UN vows support for roadmap toward elections in South Sudan

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Flag of South Sudan with flare and dark blue sky

The UN Mission in South Sudan (UNMISS) on Thursday pledged support for the ongoing constitutional making process paving the way for democratic elections slated to be held in 2023.

Nicholas Haysom, the special representative of the Secretary-General and head of UNMISS, said the UN Security Council has to advance a three-year strategic vision aimed at preventing a return to civil war and ensuring free, fair, and peaceful polls when renewing their mandate.

UN HEADQUARTERS, NEW YORK, NY, UNITED STATES – 2019/01/03: The United Nations Secretary-General’s Special Representative for Somalia Nicholas Haysom is seen during a Security Council meeting regarding the situation in Somalia. Mr. Haysom’s appearance before the Council took place after the Somali government declared him persona non grata and he was forced to leave Somalia. (Photo by Albin Lohr-Jones/Pacific Press/LightRocket via Getty Images)

“Our priority is to provide technical assistance to build the capacity of local institutions, reform the security and justice sectors, and to progress important elements of the broader peace deal such as constitutional making and ultimately free, and fair elections,” Haysom told journalists in Juba.

The UNSC has recently asked for a needs assessment to look at security, procedural and logistical requirements to enable elections to be held. Haysom revealed that the making of the permanent constitution of South Sudan will reflect a series of promises between the parties to the peace agreement and the people.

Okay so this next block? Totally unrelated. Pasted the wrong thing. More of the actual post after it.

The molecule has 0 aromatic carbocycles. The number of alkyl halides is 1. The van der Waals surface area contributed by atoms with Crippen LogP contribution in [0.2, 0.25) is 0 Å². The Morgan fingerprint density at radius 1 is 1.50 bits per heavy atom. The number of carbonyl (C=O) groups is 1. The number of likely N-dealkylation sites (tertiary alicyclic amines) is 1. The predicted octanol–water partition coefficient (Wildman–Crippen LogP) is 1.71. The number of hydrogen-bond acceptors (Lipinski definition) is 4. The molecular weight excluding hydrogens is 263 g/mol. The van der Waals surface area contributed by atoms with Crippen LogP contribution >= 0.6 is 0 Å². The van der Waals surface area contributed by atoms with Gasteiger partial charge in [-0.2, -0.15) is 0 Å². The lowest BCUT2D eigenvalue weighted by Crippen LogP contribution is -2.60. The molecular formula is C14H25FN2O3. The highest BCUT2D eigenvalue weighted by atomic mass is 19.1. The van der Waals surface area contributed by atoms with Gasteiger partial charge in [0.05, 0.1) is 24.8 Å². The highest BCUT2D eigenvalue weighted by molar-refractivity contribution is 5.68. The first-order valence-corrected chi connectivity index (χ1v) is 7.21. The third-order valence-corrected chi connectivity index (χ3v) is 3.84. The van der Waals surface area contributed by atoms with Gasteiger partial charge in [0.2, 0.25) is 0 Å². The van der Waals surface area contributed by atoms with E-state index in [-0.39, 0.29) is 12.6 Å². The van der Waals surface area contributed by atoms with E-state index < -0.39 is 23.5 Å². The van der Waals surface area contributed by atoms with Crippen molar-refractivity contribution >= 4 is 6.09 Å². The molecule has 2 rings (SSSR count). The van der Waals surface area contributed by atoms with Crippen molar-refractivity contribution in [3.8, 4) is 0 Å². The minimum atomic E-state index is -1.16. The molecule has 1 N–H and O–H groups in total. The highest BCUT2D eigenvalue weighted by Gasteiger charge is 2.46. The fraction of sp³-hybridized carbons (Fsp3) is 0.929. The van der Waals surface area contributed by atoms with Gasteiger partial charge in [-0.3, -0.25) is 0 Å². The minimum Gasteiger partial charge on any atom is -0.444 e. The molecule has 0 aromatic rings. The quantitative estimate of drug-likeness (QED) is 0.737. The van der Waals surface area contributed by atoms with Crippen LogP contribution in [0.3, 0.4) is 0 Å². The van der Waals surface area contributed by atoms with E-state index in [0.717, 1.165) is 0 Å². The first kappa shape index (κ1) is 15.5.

“These promises will set the rules for South Sudan’s future of peace, stability and prosperity. It’s important that the constitutional making process is inclusive and enables a national conversation, if solutions to conflict and divisions come from the people then a durable peace is likely to have a surviving chance,” he said.

The UN envoy said the UNMISS is deploying troops to conflict hot spots, setting up temporary bases and intensifying patrols to deter sub-national conflict. He added that they are working to protect humanitarian workers who recently have come under attack by armed gunmen and unemployed youth demanding jobs.

According to Haysom, the peacekeeping mission is also undertaking border protection activities to enable and encourage displaced people to return home, through quick impact projects such as building medical clinics, schools, police posts and courthouses.

Haysom observed that the peace process remains fragile, despite some recent progress made by the parties to the 2018 revitalized peace deal signed in Ethiopia. “Courageous decisions need to be made including the unification of security forces, I urge the people and leaders of South Sudan to breathe fresh life in the peace process and fully implement the agreement, including by finalizing the constitution and eventually holding elections,” he said.

The UN official added that the peace process must be led and owned by the people of South Sudan to ensure that the peace that is achieved is sustainable.

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